I am writing this article with a couple of assumptions in mind. Firstly, I am assuming you are thinking of buying a drone to take video and photographs. Secondly, I am assuming that you will be taking the drone with you when you travel. 

1 – You can’t expect to “buy and fly” a drone

Like most camera gear, you can now buy drones in duty free shops as you walk through airports. But unlike many cameras, you cannot charge the battery, put a memory card in it and expect to be able to use it.  There is no automatic mode for flying a drone.

You will need to take the time prior to heading off on your next adventure to learn how to fly it and how to record video and take photos.  Many of the drones have a “learner mode” which is a great way to learn to fly.  

The first thing you will usually have to do before flying is to update the drone’s and remote’s firmware and software. This will need an internet connection and often involve large downloads.


2 – Size and weight of the drone

Drones come in varying weights and sizes. When buying a drone you need to consider the following:

  • As your drone is camera gear you will want to take it as carry on luggage on flights (lithium ion batteries must be in your carry on). The larger and heavier the drone is, means you have less space and weight for other items.
  • Will you need to carry your camera gear, including the drone, for lengthy periods during your travels? For example, if you are doing a lot of hiking the heavier the drone and accessories, the more weight you will need to carry.
  • Will you need a separate bag for the drone and its accessories? For example, the DJI Mavic Pro and Spark can fold up and be placed in a camera bag or back pack. However, the DJI Phantom does not fold up as small and its bag will become one of your carry on bags.
  • The drone’s weight will also determine if you need a licence to fly the drone (see point 8 below).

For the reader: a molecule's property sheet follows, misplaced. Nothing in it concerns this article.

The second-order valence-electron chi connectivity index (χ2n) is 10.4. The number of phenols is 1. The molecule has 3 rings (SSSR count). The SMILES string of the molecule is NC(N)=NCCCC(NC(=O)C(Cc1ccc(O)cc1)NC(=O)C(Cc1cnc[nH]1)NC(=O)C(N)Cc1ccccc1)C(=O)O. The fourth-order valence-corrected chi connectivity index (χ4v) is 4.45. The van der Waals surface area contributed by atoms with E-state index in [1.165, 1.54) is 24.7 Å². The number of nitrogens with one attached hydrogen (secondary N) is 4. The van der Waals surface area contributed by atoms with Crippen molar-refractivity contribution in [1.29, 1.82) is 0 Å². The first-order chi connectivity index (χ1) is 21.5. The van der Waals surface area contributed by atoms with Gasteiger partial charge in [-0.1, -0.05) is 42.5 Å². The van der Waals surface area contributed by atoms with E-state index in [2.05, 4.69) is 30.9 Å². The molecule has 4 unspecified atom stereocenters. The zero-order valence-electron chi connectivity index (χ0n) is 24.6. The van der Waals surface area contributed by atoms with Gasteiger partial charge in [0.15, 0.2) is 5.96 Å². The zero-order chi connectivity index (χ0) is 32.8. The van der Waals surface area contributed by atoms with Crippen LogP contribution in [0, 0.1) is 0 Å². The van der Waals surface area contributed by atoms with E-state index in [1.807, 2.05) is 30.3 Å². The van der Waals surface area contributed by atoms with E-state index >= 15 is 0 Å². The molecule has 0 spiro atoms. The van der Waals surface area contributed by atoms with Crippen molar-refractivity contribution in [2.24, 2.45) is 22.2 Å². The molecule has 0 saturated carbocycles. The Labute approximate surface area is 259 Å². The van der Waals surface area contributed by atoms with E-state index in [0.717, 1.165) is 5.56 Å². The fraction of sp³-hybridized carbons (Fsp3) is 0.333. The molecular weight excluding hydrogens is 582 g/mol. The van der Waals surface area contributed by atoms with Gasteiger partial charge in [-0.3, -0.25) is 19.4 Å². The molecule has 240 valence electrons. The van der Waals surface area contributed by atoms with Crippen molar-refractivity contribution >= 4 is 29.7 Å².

10 Things to Consider Before Buying a Photography Drone for Travel
Fjallsarlon Glacier Lagoon, Iceland

3 – What do you want to achieve with your drone?

Obviously if you are buying a drone for travelling, you want to take photos and record video. But not all drones are equal in this respect.  For example, if you are taking photos or filming video for personal use or social media you may be happy with a camera that takes photos in JPEG format and films in 1080p, rather than a drone that photographs in DNG (RAW) and films in 4k.

4 – How much time will you have to use it when travelling?

Flying a drone is not like grabbing a camera and taking a few photos. You need to set up the drone (some take longer than others), fly it to where you want to take photos and / or video and return it back to base. This takes time. If you are on a tight time schedule, it may be difficult to get drone footage. However, if you do not have a tight schedule, you can take the time to use your drone. For example, we spent 17 days driving around Iceland. We gave ourselves plenty of time to stop each day to take drone footage as well as photographs.

5 – Set up time

While not excessive, drones will need some setting up each time you want to fly them. For example, the DJI Phantom is usually stored without its propellers. 

In addition to setting up the drone and controller, you will also need to set up the camera. For example you may need to use a filter and adjust camera settings on a bright day.

6 – Flight time

When it comes to flight time, not all drones are made equal. It could be said that none of the drones have great flight time, but the shorter the flight time means the possibility of carrying more batteries and having the ability to charge batteries on the go (we charge batteries with the car charger if we are driving).  Drones with longer flight times enable you to fly further and possibly get photos that you would not otherwise be able to get. While driving in Iceland, we saw a ship wreck. We were only able to drive to about 2 kms from the ship wreck (it was on a small island). But we were able to fly the drone to the ship wreck to take photos.

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10 Things to Consider Before Buying a Photography Drone for Travel

Photos captured from video footage we took as we flew out to and circled the ship wreck.

7 – What safety features does the drone have?

The main safety features you will find in drones are collision avoidance and return to home functions.